Weekend Roundup

An 8th-century BC tomb with a child and its parents has been discovered in Achziv on Israel’s northern coast.

Joan Taylor looks at the historical evidence to determine what Jesus may have looked like and what clothes he wore.

Nir Hasson reports on Rona Avissar Lewis’s Hebrew-language book in which the author “examines the traces of the presence of children at biblical-era archaeological sites around Israel. Her conclusions about their births, their lives and their deaths may be somewhat different from the accepted conception of the role and situation of children at the time.”

And for another article on children: “Children in the ancient Middle East were valued and vulnerable—not unlike children today.”

The Temple Mount Sifting Project’s history in 12 objects series continues with #4, focusing on artifacts from the Persian period.

Three mosaics from the 2nd century BC have been discovered in Zeugma, Turkey.

A Polish professor believes that he has discovered eight sundials in ancient mosaics, including one in the Medeba Map (the column on the northern end of the city).

A record amount of rainfall fell in Galilee this week, including 5 inches in Safed and 7.8 inches on Mount Hermon, both in under 24 hours. The link includes a video of Saar Falls in the Golan Heights. For a photo of a snowman on Mount Hermon, see Luke Chandler’s post.

Magdala is the latest in John DeLancey’s video series of Life Lessons from Israel.

A trailer has dropped for “The Museum,” a documentary about the evacuation of the Aleppo Museum during the Syrian Civil War.

Statistics for Christian tourists to Israel in 2019: “55% of the 4.5 million tourists arriving in Israel in 2019 were Christians. Of those, 43% were Catholics, 31% Protestants, and 24% Eastern Orthodox. Of the Protestant visitors, 83% were Evangelicals (comprising 28% of all Christian tourists, and 13% of tourists in general). 15% of Protestant tourists hailed from African American churches. Of the Orthodox, 74% were Russian Orthodox, 26% were Greek Orthodox. 84% of all Christian tourists visited Jerusalem, and 65% visited Tel Aviv-Jaffa. The most visited sites by Christians were the Western Wall, the Church of the Holy Sepulchre, the Via Dolorosa, and the Mount of Olives.”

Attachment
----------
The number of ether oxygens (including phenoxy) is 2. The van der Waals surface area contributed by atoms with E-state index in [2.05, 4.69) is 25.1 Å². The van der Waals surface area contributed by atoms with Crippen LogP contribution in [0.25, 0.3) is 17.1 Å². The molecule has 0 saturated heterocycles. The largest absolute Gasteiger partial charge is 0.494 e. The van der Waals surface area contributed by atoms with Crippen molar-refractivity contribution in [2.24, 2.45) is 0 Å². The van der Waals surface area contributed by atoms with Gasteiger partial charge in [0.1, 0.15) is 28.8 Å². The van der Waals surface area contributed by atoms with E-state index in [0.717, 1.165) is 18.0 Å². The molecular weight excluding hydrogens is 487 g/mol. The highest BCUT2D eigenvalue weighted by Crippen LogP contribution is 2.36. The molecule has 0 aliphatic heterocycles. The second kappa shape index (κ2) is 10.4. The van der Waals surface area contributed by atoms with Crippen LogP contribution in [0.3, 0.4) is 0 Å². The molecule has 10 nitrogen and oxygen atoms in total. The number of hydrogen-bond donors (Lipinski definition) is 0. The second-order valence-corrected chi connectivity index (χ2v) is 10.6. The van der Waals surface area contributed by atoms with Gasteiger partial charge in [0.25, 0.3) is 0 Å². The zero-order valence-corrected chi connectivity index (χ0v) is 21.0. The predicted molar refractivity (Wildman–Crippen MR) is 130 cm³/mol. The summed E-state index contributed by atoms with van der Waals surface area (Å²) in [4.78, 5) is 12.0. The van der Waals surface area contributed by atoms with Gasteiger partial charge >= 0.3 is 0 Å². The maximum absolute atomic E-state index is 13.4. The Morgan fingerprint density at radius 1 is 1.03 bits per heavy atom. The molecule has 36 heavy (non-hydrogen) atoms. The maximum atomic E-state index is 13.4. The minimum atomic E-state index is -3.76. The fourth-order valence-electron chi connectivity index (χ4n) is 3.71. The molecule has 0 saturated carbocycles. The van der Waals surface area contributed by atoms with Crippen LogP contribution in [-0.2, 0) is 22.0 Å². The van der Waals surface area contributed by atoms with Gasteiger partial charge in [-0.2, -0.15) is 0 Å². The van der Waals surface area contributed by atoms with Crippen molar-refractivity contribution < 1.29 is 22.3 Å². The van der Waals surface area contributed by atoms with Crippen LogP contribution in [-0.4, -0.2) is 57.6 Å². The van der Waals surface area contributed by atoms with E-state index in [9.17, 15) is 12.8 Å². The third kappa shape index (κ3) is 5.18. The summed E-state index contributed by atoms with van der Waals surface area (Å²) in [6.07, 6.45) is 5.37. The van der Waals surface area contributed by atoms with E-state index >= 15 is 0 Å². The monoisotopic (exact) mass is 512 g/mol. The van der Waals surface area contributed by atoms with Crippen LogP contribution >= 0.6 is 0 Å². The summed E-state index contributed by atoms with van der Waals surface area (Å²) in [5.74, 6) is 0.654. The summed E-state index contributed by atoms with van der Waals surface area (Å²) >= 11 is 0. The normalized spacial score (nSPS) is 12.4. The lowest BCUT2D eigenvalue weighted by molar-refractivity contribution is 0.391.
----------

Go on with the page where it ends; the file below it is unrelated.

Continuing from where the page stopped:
The newest issue of Electrum includes a number of articles related to ancient Jerusalem including:

  • New Evidence for the Dates of the Walls of Jerusalem in the Second Half of the Second Century BC, by Donald T. Ariel
  • Herod’s Western Palace in Jerusalem: Some New Insights, by Orit Peleg-Barkat
  • Coins of the First Century Roman Governors of Judaea and their Motifs, by David M. Jacobson
  • The Purpose of the Ritual Baths in the Tombs of the Kings: A New Proposal, by Omri Abadi and Boaz Zissu
  • The Training Ground (Campus) of the legio X Fretensis in Jerusalem/Aelia Capitolina—a Possible Identification North of the Damascus Gate, by Avner Ecker
  • Eusebius and Hadrian’s Founding of Aelia Capitolina in Jerusalem, by Miriam Ben Zeev Hofman
  • Jerusalem and the Bar Kokhba Revolt Again: A Note, by Eran Almagor

Some lists highlighting the top discoveries of 2019 have started to appear. I hope to present my own list here next week at which time I’ll link to others I have found.

HT: Agade, Joseph Lauer

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Weekend Roundup

Few people will get excited about a “large stone found at Beth Shemesh,” but if you claim that the ark of the covenant sat there, that’s another matter. The archaeologist helpfully notes that the stone is located in the wrong place, and I’ll add that the temple dates to the wrong century and the stone looks to be much too small to qualify as a “large stone” in Israel.

An ancient seawall near Haifa allegedly was built to prevent flooding caused by climate change in the Neolithic period. The journal article on which these stories are based is here.

“A small 1st century factory that produced fermented fish sauce — arguably the most desirable foodstuff of the Roman era — was recently uncovered during excavations near the southern coastal Israeli city of Ashkelon.”

A Bronze Age painting of an Asian monkey on a Greek island suggests that trade and cultural contacts were more far-reaching than previously known.

“Two large tombs have been discovered and excavated at the site of the ancient city of Pylos in southern Greece, suggesting that Pylos played a surprisingly prominent role in early Mycenaean civilization.”

Archaeologists have found physical evidence of the mysterious pointy “head cones” found in Egyptian art.